Thursday, February 16, 2017

Things I Appreciate #1

I am quite possibly the most organized flake you will ever meet.  I have a wall calendar marked with the number of days left until my target move date.  Just beyond it, my table is covered with piles of papers, cords to dead electronics, boxes and packing tape.  It's mathematical chaos.

Last night I looked at that calendar and realized the very small number of days left before I relocate my life and my practice to my home state of Kentucky.  It occurred to me that I could write down all the things that come at me in waves of gratitude as I think about leaving.  This, then, is the beginning of a semi-regular series of Things I Appreciate.

The first thing I appreciate is: endings.

A little over three years ago, I stepped into an unexpected ending in my personal life.  I distinctly remember the feeling of holding on with just my fingernails, digging in to keep from sliding into I-don't-know-what.  Out of that stubbornness came this completely irrational plan to quit my spa job and start my own private practice.

When important things end, that feeling of "nothing left to lose" can open up a whole wealth of options.  It was fear that kept me from starting my own practice for so long, but with nothing left to lose, fear made no sense, so I went for it.  It took time to build, and there have definitely been some hiccups, but overall I have been happier in my work these past three years than I ever thought possible.  And it all started with an ending.

So today I am thinking of endings, of the enduring permanence of endings.  All things end, and in their place something new emerges.  This is a lesson I started to learn when I started my practice, and I am learning it forever, constantly, in a new way with every brand new ending.

Forward.






Thursday, January 5, 2017

Where and Why

AUTHOR'S NOTE:  This is a blog about my work.  While many of the stories I tell here are personal, normally I try very hard to keep away from topics like my (or anyone else's) politics.  These are not normal times.

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My best friend from grade school was sexually molested by a family member.  She told me about this years later, when we were both near-adults, many years after the abuse ended, and many years after the family member had died.  Sometime not long after this, she went to massage school and started work as a massage therapist.  In school, she did internships at various community organizations.  She spent the most time at a shelter for victims of domestic violence.  I have a vivid memory of her telling me about this work experience.  She talked at length about how she was really teaching women about safe touch and how it feels when their boundaries are honored.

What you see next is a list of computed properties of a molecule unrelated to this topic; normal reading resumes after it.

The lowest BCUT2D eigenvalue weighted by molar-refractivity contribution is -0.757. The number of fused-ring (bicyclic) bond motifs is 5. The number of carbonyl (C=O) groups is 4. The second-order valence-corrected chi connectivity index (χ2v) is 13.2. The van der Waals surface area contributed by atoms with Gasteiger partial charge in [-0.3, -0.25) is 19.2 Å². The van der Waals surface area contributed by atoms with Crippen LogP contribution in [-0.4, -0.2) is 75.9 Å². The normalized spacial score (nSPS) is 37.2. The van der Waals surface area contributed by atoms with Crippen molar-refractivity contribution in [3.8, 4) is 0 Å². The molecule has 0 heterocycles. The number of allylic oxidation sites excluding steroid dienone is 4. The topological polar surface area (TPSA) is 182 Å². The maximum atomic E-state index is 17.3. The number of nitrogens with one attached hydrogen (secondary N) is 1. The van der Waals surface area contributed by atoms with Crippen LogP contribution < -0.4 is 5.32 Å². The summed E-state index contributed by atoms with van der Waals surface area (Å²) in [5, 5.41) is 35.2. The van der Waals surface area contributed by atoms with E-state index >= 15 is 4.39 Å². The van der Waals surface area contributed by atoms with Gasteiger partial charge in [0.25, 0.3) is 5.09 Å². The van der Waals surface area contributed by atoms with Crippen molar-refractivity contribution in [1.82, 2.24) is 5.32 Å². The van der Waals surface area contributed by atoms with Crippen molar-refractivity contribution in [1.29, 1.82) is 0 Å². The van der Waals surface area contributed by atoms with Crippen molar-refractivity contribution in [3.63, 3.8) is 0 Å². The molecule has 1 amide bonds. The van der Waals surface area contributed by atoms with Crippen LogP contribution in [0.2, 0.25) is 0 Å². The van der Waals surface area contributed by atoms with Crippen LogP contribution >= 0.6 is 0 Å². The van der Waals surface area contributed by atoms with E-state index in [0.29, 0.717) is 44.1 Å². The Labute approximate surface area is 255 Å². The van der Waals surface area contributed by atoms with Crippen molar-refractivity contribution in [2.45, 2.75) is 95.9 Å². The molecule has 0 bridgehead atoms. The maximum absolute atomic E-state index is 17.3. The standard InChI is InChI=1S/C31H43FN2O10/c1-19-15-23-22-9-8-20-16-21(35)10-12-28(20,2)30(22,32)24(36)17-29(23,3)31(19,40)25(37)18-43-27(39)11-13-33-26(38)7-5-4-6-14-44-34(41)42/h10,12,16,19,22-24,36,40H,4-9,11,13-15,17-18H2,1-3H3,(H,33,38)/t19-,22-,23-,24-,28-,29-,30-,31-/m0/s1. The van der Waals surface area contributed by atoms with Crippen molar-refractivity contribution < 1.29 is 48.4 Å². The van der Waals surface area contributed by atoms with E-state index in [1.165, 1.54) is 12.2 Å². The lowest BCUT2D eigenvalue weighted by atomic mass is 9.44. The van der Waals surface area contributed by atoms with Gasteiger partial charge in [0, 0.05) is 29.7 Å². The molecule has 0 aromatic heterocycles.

This story of hers, coupled with everything I knew about her own touch history, was the seed that grew into my desire to go to massage school, and ultimately led me to where I am today.  This very day.  January 5, 2017.  And to where I will be on January 20, Inauguration Day.

I will be at work.

See, lately, so many people I work with are feeling directly threatened and unsafe because of who they are.  In my office, the one goal I have for every person is that they feel safe and they start to feel like their body is a place they can inhabit with ease and confidence.  I have little power over what kind of threats or danger can appear to people once they leave my space.  But with me, for that little time at least, I strive to create a place that is safe and free of judgment.  I feel like those sorts of places are shrinking faster than the polar ice caps, so on January 20, I will be at work.  Trying to hold that space.

For months now, I have been seeing some clients come through, only obliquely referring to the election and its results as they talk about how this ache or that pain or this overall anxious feeling just will not go away.  In my outside job, working at a cancer treatment center, I have watched the unkind edges of how the political climate seeps even into the minds of people who are literally trying to save their own lives.  I have been given the gift of heir trust, which I tried to honor by making a place for them to feel just a little bit like a connected and whole body.

And I have gone home and cried because I know that what I do won't change the very real possibility that many of them will lose the ability to pay for their care, or that some of my clients in my regular practice still walk out into a world that has decided their love, or their religion, or their skin is now a problem.  That they are a problem, and not so much a fellow human being.